Roommates, Suitemates & Apartmentmates

Sharing day-to-day laughter, sorrow, anger and joy with another person and getting to know that person may be one of the most memorable college experiences. Living with another person provides great potential for personal growth. However, it can be challenging, and it requires your roommate(s), suitemates and you to live cooperatively in an area perhaps smaller than your room at home. Suggesting the need for compromise, sensitivity and self-appraisal that often arises, one student wrote:

Five friends gather around guitar hero in a residence hall room

Living in close quarters with others can sometimes be a challenging and revealing experience. One is exposed not only to new personalities, attitudes and lifestyles, but also to a host of unfamiliar frustrations. Ironically, we often overlook our own bad habits, which can be equally as agitating in the eyes of our roommate(s) or suitemates. Sometimes it is necessary to live with others before you can know yourself.

Roommates are assigned randomly unless students mutually request to live with each other; in that case, we will attempt to meet this request. Students who request to live with each other will not be assigned to University housing until the Housing Preference Forms, indicating the mutual requests of all students, are received in the Residential Life Office. Meeting such requests may result in our inability to meet requests for a specific college/community or residence hall/house. Your housing requests or preferences are not honored if the request conflicts with the mission of the University and our affirmative action guidelines. Most assignments of roommates work out remarkably well, often developing into lasting friendships. During the summer you will receive the name and address of your roommate(s) so you can get in touch with each other before you come to campus.

All Binghamton University residential facilities are smoke free. Smoking is not permitted in apartments, bedrooms, hallways/corridors, lounges, washrooms, lobbies, laundry rooms, study rooms, stairwells, service rooms, offices, etc. This is not only reflective of our interest in student health, but is also consistent with changes in NYS regulations as well.

For those students who wish to live in an atmosphere free of smoke, alcohol or other substances, Chemical-free Housing is offered on specific floors in Dickinson, Hinman, Newing, CIW, and Mountainview.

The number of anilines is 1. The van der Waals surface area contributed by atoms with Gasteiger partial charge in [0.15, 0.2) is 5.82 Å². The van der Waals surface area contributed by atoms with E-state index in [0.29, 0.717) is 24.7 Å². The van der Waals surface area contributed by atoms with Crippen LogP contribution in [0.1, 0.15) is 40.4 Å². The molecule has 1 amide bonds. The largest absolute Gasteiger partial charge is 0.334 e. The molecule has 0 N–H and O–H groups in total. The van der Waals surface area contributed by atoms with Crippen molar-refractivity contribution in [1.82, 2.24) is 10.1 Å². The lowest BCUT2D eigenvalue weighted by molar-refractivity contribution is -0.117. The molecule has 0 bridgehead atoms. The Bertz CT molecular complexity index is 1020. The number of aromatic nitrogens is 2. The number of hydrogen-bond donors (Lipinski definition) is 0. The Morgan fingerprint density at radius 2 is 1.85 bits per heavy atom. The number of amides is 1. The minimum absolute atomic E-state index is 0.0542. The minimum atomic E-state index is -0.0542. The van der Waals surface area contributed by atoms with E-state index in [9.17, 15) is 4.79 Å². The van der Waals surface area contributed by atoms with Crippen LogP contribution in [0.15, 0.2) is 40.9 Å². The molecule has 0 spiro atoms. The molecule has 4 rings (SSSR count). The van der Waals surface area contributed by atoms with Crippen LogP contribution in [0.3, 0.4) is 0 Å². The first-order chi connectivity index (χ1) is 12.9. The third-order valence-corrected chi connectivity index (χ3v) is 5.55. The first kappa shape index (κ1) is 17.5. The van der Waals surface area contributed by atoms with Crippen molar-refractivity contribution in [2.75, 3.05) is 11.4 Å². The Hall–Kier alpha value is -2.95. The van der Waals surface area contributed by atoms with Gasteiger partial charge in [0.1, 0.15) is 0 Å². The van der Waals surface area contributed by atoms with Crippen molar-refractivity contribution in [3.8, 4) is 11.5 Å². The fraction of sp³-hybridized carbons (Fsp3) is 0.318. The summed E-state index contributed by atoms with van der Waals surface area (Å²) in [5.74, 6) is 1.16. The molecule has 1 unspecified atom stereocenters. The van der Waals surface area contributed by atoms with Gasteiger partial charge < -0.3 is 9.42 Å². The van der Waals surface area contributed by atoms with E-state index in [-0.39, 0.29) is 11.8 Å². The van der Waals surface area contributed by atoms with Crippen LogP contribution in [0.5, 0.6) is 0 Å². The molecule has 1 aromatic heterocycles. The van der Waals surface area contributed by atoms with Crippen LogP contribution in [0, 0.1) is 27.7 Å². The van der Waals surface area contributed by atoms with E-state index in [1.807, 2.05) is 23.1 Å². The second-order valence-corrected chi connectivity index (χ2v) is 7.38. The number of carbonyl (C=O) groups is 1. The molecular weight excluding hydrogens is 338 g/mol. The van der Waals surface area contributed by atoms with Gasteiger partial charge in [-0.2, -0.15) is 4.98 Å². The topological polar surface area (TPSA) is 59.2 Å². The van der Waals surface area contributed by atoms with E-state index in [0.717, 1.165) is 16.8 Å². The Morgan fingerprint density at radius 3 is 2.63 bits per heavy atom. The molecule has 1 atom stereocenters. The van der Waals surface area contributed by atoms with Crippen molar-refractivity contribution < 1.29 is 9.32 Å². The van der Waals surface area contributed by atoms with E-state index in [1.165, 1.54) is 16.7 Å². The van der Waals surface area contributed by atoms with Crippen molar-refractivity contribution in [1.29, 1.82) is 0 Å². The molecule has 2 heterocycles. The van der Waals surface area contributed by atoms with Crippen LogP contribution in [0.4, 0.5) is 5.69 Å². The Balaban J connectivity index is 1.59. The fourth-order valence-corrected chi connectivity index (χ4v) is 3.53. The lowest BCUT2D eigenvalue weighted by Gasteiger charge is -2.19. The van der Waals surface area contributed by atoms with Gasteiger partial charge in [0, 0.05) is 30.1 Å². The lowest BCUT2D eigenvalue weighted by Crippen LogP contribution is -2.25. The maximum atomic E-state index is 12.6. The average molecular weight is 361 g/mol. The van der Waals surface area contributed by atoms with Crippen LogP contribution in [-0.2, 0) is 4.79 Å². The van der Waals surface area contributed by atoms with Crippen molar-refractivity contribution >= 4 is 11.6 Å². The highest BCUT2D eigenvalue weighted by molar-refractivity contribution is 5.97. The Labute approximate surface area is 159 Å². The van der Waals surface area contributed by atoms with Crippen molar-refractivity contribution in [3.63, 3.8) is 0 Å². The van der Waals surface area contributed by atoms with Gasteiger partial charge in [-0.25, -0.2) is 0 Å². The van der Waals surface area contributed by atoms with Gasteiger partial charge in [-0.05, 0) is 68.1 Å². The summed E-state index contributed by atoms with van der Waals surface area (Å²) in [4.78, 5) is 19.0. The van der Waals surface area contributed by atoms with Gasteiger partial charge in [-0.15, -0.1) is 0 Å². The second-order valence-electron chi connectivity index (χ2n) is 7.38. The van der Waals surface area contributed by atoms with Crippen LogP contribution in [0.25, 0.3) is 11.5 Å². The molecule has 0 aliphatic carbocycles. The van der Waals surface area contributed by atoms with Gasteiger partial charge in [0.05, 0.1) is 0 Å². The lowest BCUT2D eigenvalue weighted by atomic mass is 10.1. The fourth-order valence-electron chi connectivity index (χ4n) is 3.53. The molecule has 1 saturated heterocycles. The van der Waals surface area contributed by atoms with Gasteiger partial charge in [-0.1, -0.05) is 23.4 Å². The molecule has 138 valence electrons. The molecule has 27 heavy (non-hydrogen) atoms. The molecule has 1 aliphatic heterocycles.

The University's mission of educating students extends beyond the classroom; college is also an opportunity for social learning. The halls and houses, with the diverse outlooks and lifestyles of their residents, encourage this informal, but nonetheless important, aspect of learning. You are in an excellent position to learn from one another in the residential areas, because of the different backgrounds and expectations of the students assigned to the area. Social interaction can help you discover more about yourself than a lifetime in the classrooms.

But, as in the classroom, learning can sometimes be difficult. Just as teachers and teaching assistants offer guidance in course work, so too do the residence hall staff in living situations. Resident assistants (RAs) are peers who offer their understanding and aid in coping with various concerns. They serve as peer counselors and advisers, chosen for their ability to empathize, sympathize, organize and answer questions. The resident directors (RDs) are professional staff members who oversee the entire hall, and can provide further support and counseling. If you have questions about housing policy or student services or just need help in solving a problem, don't hesitate to speak to the resident assistant of your floor, the resident director of your hall, or the assistant director of your residential college or community.

The purpose of all of these resource people is to make University housing more than buildings filled with people. The intent is to make your stay a rewarding time of personal and community growth.

Apartmentmates

Apartment mates are assigned randomly.

Students assigned to Hillside Community who request to live with each other will not be assigned to University housing until the Housing Preference Forms indicating the mutual request of both students are received in the Residential Life Office. Meeting such requests may result in our inability to meet requests for a specific house.

Housing requests or preferences are not honored if the request conflicts with the mission of the University and our affirmative action guidelines.

All Binghamton University residential facilities are smoke free. Smoking is not permitted in apartments, bedrooms, hallways/corridors, lounges, washrooms, lobbies, laundry rooms, study rooms, stairwells, service rooms, offices, etc. This change is not only reflective of our interest in student health, but is also consistent with changes in NYS regulations as well.

Last Updated: 7/18/14